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Lawyer Finds Best Way To Pay It Forward And Honor “Angel” Who Taught Her English.

Esther Lim and Jean Herbert

It takes a lot of courage to immigrate from your native country in search of a better life.

In 1983, Esther Lim was 12 years old when her family left South Korea to make a new home in Edgewood, Maryland. She was nervous about starting school in a new country, especially because neither she nor her parents or siblings spoke English.

“I was so scared, couldn’t speak a word of English and in a whole new country, no friends, and starting at a brand new school where I was the only Asian,” Esther recalled.

But the moment she set foot inside Mrs. Jean Herbert’s 7th-grade classroom, she felt at ease. Jean started teaching late in life, taking her first job in the classroom at age 45. As soon as she saw Esther, she sensed the girl was intelligent but frustrated by her lack of communication skills.

“I could see in her right away, that there was something inherent that needed to be nurtured,” Jean said.

Jean made Esther feel valued – a feeling the girl never forgot. She says Jean was the “first angel in America” in her immigration story.

At the end of the school year, Jean called Esther’s father and told him she’d need extra help over the summer. The next thing the teacher knew, she had agreed to tutor not just Esther, but her mother and siblings, too! All summer long the Lims met at Jean’s home and sat around the kitchen table, learning English. She accepted no compensation for this kindness.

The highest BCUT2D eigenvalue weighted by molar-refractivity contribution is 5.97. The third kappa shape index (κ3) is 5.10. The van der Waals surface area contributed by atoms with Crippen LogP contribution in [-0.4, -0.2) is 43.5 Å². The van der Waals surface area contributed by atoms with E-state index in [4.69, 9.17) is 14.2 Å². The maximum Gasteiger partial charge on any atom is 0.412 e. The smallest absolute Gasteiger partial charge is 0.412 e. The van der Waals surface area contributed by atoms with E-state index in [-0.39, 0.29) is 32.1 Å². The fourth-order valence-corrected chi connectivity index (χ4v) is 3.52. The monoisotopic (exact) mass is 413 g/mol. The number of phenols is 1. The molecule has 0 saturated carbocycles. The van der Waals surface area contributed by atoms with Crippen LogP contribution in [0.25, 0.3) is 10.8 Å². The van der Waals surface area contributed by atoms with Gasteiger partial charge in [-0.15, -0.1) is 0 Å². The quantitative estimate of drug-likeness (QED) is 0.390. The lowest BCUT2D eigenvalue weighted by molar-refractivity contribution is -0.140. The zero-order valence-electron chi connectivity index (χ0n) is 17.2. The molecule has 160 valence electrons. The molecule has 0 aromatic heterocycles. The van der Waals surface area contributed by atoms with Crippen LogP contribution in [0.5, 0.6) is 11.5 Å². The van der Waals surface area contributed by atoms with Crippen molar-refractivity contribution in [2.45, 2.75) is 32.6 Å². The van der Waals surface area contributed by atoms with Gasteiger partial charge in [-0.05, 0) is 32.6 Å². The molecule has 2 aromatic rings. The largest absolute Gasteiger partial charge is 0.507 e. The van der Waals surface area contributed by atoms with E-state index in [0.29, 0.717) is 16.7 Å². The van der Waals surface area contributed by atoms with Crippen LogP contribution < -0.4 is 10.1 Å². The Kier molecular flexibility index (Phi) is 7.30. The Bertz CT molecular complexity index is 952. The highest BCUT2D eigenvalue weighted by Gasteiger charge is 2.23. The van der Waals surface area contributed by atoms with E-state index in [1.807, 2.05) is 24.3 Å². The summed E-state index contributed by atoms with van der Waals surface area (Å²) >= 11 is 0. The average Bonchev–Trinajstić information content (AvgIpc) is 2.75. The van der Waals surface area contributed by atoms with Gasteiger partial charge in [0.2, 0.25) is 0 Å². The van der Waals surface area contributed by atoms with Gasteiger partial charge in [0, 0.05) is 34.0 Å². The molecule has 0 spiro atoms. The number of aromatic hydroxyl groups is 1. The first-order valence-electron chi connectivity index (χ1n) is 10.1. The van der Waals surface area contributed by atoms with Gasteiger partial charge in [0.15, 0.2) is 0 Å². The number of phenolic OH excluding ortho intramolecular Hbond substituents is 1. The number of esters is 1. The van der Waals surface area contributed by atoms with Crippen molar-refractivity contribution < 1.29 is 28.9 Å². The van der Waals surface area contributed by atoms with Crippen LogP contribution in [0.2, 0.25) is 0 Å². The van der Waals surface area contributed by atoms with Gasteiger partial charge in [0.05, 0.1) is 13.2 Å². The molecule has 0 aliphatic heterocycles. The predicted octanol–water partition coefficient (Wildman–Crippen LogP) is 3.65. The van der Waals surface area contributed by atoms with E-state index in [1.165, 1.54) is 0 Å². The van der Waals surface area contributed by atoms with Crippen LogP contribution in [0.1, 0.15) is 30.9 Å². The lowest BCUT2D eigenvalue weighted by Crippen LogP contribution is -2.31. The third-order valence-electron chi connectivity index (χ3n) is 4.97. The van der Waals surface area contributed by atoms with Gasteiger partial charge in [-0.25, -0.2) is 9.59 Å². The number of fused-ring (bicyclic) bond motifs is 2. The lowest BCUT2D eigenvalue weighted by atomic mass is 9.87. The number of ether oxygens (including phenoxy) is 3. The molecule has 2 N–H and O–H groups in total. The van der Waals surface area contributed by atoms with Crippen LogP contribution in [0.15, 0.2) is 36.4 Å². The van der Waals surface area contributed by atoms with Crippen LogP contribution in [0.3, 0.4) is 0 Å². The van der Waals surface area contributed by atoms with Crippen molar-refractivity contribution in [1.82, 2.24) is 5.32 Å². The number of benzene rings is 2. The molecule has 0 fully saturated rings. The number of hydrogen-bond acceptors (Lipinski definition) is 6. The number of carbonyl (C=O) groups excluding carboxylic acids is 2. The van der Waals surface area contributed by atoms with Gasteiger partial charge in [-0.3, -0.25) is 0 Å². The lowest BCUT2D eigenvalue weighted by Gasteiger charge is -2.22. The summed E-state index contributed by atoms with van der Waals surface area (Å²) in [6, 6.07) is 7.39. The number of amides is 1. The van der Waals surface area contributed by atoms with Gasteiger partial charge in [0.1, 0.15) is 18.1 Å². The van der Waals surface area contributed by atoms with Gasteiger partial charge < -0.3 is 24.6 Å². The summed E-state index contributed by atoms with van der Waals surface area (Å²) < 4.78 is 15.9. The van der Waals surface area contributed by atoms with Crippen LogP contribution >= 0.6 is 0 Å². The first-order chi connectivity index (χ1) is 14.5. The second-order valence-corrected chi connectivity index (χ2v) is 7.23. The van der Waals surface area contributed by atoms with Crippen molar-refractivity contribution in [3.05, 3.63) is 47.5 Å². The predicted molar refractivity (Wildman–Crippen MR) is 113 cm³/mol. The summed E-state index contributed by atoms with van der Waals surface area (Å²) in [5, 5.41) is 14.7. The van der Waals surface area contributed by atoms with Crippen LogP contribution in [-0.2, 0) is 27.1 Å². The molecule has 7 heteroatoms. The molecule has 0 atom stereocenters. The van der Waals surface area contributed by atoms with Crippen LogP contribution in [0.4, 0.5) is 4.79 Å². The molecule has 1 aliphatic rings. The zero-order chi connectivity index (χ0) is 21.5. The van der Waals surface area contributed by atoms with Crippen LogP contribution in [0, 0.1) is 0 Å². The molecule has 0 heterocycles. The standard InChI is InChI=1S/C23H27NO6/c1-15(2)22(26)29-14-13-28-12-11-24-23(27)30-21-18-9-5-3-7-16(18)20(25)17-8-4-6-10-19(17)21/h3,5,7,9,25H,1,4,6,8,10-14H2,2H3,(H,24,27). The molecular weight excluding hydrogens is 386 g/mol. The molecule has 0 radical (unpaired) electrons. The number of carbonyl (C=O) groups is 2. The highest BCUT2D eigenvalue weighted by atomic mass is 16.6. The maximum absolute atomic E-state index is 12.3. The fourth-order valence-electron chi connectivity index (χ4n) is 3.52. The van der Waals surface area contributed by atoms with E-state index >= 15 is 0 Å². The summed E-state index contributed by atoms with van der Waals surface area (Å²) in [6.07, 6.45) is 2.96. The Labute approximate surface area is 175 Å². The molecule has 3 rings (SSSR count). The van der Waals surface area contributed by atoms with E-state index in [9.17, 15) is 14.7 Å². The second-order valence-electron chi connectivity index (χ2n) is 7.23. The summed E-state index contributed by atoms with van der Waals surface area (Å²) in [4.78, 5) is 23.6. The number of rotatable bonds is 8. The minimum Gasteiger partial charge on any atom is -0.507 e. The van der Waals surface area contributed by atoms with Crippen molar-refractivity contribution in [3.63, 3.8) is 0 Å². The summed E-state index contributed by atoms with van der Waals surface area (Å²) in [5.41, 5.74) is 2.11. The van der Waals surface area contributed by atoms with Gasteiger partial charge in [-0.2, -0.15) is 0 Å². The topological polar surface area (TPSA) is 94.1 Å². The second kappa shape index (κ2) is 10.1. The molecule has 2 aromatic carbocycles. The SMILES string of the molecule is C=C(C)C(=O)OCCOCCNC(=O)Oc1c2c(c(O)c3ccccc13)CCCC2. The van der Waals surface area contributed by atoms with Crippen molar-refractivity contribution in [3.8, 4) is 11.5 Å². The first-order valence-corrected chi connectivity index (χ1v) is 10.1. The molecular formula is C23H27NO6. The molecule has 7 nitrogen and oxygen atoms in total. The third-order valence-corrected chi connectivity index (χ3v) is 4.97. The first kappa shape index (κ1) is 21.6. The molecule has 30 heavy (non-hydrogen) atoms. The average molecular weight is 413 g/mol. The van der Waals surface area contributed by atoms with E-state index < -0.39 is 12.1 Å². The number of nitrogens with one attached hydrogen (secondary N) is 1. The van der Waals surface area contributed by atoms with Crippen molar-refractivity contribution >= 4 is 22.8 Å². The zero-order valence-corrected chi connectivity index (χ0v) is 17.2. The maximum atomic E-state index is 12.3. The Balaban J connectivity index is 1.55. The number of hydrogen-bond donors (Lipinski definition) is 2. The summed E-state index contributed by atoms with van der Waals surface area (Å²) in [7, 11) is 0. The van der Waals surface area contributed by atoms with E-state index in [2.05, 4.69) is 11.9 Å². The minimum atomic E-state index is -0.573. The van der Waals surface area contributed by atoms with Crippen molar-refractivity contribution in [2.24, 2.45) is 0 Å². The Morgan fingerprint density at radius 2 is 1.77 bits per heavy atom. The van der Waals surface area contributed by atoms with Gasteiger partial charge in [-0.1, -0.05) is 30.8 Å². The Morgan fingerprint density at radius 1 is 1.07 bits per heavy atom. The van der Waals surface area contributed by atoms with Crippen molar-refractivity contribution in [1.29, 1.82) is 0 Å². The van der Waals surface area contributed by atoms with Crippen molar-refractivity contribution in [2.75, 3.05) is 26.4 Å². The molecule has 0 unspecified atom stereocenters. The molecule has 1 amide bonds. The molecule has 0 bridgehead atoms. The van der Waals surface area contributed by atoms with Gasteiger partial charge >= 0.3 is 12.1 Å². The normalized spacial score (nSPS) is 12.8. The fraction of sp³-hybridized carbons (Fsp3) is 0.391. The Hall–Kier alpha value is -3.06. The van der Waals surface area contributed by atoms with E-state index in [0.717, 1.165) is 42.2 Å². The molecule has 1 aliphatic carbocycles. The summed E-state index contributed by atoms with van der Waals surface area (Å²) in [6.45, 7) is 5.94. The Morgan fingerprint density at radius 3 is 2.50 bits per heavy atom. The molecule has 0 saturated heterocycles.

“I knew that they didn’t have the money, and I knew that they certainly had the need,” she explained. “I think, really, throughout this life, that’s what we’re called to do. To help others, that’s what we’re called to do, is to help one another.”

Their relationship only deepened over the years. Jean became an invaluable friend and resource for the family. She even talked her mother into letting Esther and her sister live with her while they attended her alma mater, Towson University.

With Jean’s support, Esther graduated from college and went on to become a well-respected lawyer in Washington, D.C.

Esther never forgot who helped her along the way, so she decided to surprise Jean by establishing a scholarship at Towson University in her honor. The pair sat down with NBC’s Donna Farizan so Esther could tell Jean the good news. Esther began by reading the teacher a letter.

“From the first day in your science class, you made me feel seen and loved,” Esther read aloud. “The stepping stones leading to my career can be traced back to you being my first teacher in America. Thank you for becoming a teacher, and for being mine.”

Jean was overcome with emotion when Donna and Esther told her that Towson University’s College of Education established the “Mrs. Jean Herbert Scholarship Fund.” The Bojangles corporation donated $10,000 to set up the scholarship and gave 100 books to the English language library in her name.

Esther said the scholarship is, “such a fitting tribute to celebrate Mrs. Herbert, and for all the teachers around the country that give selflessly, day in and day out.”

Teachers really are the heart and soul of our great country. We’re so glad Jean was there to welcome Esther and her family to the United States, and we agree, this is the perfect way to honor her kindness!

Watch the video below to learn more about this story, and don’t forget to share.

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